Monday, August 27, 2007

WoW! Pandemic!

Today's post comes on the heels of a) me answering backlogged questions from XFire's gaming community, and b) grumbles from the peanut gallery about the recent lack of shiny techy science-speak on the 'crawl. It just so happens that today's subject combines elements of both, and holy shit is it cool: a paper in Lancet describing the epidemiology of an unintended plague that raged through the World of Warcraft back in 2005 (and thanks to Raymond Nielson for the heads-up). The figures presented in this paper — which, I emphasize, appears in one of the world's most prestigious medical journals — includes a screen shot of corpses in WoW's urban areas.

The plague itself was a glitch: a disease whose original range was supposed to be limited only to areas where high-level players could venture, and which was — again, to high-level players — merely a nuisance. The problem was, the plague cut down low-level players like kibble in a cat-food dish, and as Crichton once observed, Life Will Find A Way.

The bug hitchhiked out of it's original home turf in the blood of high-level characters teleporting back to their hearthstones (analogous, the authors point out, to airline travel in a real-world outbreak). Player's pets got infected, and spread the disease. NPCs, built strong for reasons of game play, acted as infectious reservoirs, not dying themselves but passing the germ on to anyone they came into contact with.

Whole villages were wiped out.

Lofgren and Fefferman point out that this completely unintentional "Corrupt Blood" outbreak was in many ways more realistic than dedicated supercomputer simulations designed to model real epidemics, simply because a real person stood behind each PC in the population. While real-world models have to use statistical functions to caricature human behavior, WoW's outbreak incorporated actual human behaviour (for example, a number of healers spontaneously acted as "first responders", rushing into infected areas to try and help the sick — and in the process spread the bug to other areas when they moved on). It's true that the ability of WoW characters to resurrect introduces a certain level of unrealism into the picture; but it's also true that players generally get so invested in their characters that they don't throw even those renewable lives away unnecessarily. More to the point, the new paradigm doesn't have to be perfect to be a vast improvement over the current state of the art.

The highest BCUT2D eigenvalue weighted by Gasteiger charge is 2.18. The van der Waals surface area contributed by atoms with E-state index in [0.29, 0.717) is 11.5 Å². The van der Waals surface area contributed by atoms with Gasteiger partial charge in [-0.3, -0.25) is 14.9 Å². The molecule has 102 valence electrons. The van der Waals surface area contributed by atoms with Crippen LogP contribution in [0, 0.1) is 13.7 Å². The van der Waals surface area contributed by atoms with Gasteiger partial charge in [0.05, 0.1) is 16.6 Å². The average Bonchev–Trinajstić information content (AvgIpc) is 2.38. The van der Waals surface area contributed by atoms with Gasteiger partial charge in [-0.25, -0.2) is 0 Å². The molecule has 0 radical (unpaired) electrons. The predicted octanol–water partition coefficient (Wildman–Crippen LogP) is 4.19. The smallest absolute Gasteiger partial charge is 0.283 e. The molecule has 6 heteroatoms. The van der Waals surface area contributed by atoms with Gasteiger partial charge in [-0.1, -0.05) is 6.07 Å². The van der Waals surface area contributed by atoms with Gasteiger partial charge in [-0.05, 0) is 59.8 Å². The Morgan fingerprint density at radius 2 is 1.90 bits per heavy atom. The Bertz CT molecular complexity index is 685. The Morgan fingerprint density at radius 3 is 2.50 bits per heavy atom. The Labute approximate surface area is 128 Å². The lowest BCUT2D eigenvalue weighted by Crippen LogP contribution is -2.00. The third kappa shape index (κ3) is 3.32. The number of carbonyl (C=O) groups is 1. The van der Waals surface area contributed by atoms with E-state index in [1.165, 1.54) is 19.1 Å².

L&F suggest that what happened once as a mistake could happen again by design — that MMORPGs could be a valuable tool for real epidemiological studies, by incorporating plausible plagues with known parameters as part of the in-game experience. Players are already used to sickness disease, and death; that's what makes the game so much fun. Do this right, and you could do population-level doomsday studies repeatedly, under controlled conditions, incorporating levels of behavioural realism far beyond what any purely statistical model could manage. Even Mengele didn't have this kind of sample size.